13. 33 CFR 165.502 - Safety and Security Zone; Cove Point Liquefied Natural Gas Terminal, Chesapeake Bay, Maryland.

    Code of Federal Regulations, 2013 CFR

    2013-07-01

    ... 33 Navigation and Navigable Waters 2 2013-07-01 2013-07-01 false Safety and Security Zone; Cove Point Liquefied Natural Gas Terminal, Chesapeake Bay, Maryland. 165.502 Section 165.502 Navigation and... Areas Fifth Coast Guard District § 165.502 Safety and Security Zone; Cove Point Liquefied Natural...

  14. 33 CFR 165.502 - Safety and Security Zone; Cove Point Liquefied Natural Gas Terminal, Chesapeake Bay, Maryland.

    Code of Federal Regulations, 2014 CFR

    2014-07-01

    ... 33 Navigation and Navigable Waters 2 2014-07-01 2014-07-01 false Safety and Security Zone; Cove Point Liquefied Natural Gas Terminal, Chesapeake Bay, Maryland. 165.502 Section 165.502 Navigation and... Areas Fifth Coast Guard District § 165.502 Safety and Security Zone; Cove Point Liquefied Natural...

  15. 33 CFR 165.502 - Safety and Security Zone; Cove Point Liquefied Natural Gas Terminal, Chesapeake Bay, Maryland.

    Code of Federal Regulations, 2012 CFR

    2012-07-01

    ... 33 Navigation and Navigable Waters 2 2012-07-01 2012-07-01 false Safety and Security Zone; Cove Point Liquefied Natural Gas Terminal, Chesapeake Bay, Maryland. 165.502 Section 165.502 Navigation and... Areas Fifth Coast Guard District § 165.502 Safety and Security Zone; Cove Point Liquefied Natural...

  16. 33 CFR 110.218 - Pacific Ocean at San Clemente Island, Calif.; in vicinity of Wilson Cove.

    Code of Federal Regulations, 2013 CFR

    2013-07-01

    ... 33 Navigation and Navigable Waters 1 2013-07-01 2013-07-01 false Pacific Ocean at San Clemente Island, Calif.; in vicinity of Wilson Cove. 110.218 Section 110.218 Navigation and Navigable Waters COAST... Pacific Ocean at San Clemente Island, Calif.; in vicinity of Wilson Cove. (a) The anchorage...

  17. Forecasting Cool Season Daily Peak Winds at Kennedy Space Center and Cape Canaveral Air Force Station

    NASA Technical Reports Server (NTRS)

    Barrett, Joe, III; Short, David; Roeder, William

    2008-01-01

    The expected peak wind speed for the day is an important element in the daily 24-Hour and Weekly Planning Forecasts issued by the 45th Weather Squadron (45 WS) for planning operations at Kennedy Space Center (KSC) and Cape Canaveral Air Force Station (CCAFS). The morning outlook for peak speeds also begins the warning decision process for gusts ^ 35 kt, ^ 50 kt, and ^ 60 kt from the surface to 300 ft. The 45 WS forecasters have indicated that peak wind speeds are a challenging parameter to forecast during the cool season (October-April). The 45 WS requested that the Applied Meteorology Unit (AMU) develop a tool to help them forecast the speed and timing of the daily peak and average wind, from the surface to 300 ft on KSC/CCAFS during the cool season. The tool must only use data available by 1200 UTC to support the issue time of the Planning Forecasts. Based on observations from the KSC/CCAFS wind tower network, surface observations from the Shuttle Landing Facility (SLF), and CCAFS upper-air soundings from the cool season months of October 2002 to February 2007, the AMU created multiple linear regression equations to predict the timing and speed of the daily peak wind speed, as well as the background average wind speed. Several possible predictors were evaluated, including persistence, the temperature inversion depth, strength, and wind speed at the top of the inversion, wind gust factor (ratio of peak wind speed to average wind speed), synoptic weather pattern, occurrence of precipitation at the SLF, and strongest wind in the lowest 3000 ft, 4000 ft, or 5000 ft. Six synoptic patterns were identified: 1) surface high near or over FL, 2) surface high north or east of FL, 3) surface high south or west of FL, 4) surface front approaching FL, 5) surface front across central FL, and 6) surface front across south FL. The following six predictors were selected: 1) inversion depth, 2) inversion strength, 3) wind gust factor, 4) synoptic weather pattern, 5) occurrence of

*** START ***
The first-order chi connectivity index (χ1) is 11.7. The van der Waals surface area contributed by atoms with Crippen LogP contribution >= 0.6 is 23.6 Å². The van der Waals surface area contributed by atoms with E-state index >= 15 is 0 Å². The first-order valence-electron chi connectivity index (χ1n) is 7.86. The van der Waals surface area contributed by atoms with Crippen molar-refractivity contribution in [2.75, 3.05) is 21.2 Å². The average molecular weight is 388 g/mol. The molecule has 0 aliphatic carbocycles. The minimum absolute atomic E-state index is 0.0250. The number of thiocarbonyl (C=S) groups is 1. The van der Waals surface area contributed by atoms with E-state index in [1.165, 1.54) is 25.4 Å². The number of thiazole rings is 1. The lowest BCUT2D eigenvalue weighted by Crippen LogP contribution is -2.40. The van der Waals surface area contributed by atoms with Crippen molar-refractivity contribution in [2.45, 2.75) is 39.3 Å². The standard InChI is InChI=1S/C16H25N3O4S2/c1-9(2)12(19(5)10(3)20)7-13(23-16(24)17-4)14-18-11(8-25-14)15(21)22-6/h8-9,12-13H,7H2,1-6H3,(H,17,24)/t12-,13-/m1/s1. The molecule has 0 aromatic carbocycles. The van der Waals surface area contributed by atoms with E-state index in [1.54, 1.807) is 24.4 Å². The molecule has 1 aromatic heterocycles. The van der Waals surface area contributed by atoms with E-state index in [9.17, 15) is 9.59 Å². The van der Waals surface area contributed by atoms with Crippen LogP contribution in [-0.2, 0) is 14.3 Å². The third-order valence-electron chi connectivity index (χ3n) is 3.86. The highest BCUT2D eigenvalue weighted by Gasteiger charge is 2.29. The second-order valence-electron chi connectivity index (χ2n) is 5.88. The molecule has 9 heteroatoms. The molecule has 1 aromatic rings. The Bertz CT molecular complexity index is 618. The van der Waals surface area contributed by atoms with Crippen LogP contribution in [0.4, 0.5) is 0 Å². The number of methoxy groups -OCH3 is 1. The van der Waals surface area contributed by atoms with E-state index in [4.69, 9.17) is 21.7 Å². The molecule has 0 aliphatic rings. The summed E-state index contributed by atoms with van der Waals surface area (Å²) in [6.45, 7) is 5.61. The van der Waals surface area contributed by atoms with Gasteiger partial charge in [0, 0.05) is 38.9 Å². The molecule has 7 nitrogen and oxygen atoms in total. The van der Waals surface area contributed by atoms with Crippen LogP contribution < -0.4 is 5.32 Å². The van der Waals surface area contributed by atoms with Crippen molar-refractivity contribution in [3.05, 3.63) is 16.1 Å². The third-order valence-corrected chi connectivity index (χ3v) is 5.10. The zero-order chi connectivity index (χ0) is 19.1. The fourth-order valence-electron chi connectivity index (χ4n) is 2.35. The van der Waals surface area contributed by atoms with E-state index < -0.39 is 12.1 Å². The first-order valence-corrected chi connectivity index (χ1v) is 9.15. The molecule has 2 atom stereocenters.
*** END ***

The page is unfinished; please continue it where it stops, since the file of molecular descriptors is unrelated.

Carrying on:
18. Early Air Force Flight Test Center (AFFTC) experience with Peripheral Vision Horizon Displays (PVHD)

    NASA Technical Reports Server (NTRS)

    Schofield, B. L.

    1984-01-01

    Three separate Air Force Flight Test Center (AFFTC) tests were conducted in 1980 and 1981 on two models of the peripheral vision horizon displays (PVHD) (Malcolm Horizon). A fixed base simulator test was conducted with twenty test pilot subjects using the Flight Simulator Demonstration Model which incorporated a Helium Neon laser as the light bar medium. Two separate flight tests were conducted by the Test Pilot School classes 80A and 80B in a Twin Otter commuter aircraft using the Stage A Model PVHD. The Xenon lighted A Model was tested in its original configuration by class 80A. Class 80B used a modified configuration which incorporated an AFFTC designed and manufactured hood. With the hood, the PVHD projected a thinner, distinct light bar. Only a few general remarks concerning the tests and unrestricted, overall conclusions reached by the author are presented. The conclusions of all three AFFTC evaluations of the PVHD concept were that it has not yet been adequately evaluated. There seems to be a significant learning curve associated with the PVHD and the project pilots for Test Pilot School Class 80B only got a good start on the learning curve. A lengthy learning curve for the PVHD should be anticipated in view of the training period required for the attitude display indicator (ADI). This does seem to point out that the PVHD, in its present form, is simply not as compelling as the natural horizon. It can also be concluded that any attempt at a valid evaluation of the PVHD concept can be done only under instrument meteorological conditions (IMC) or validly simulated IMC conditions. The knee in the learning curve, however, may be reached without full IMC, although it may take much longer to reach.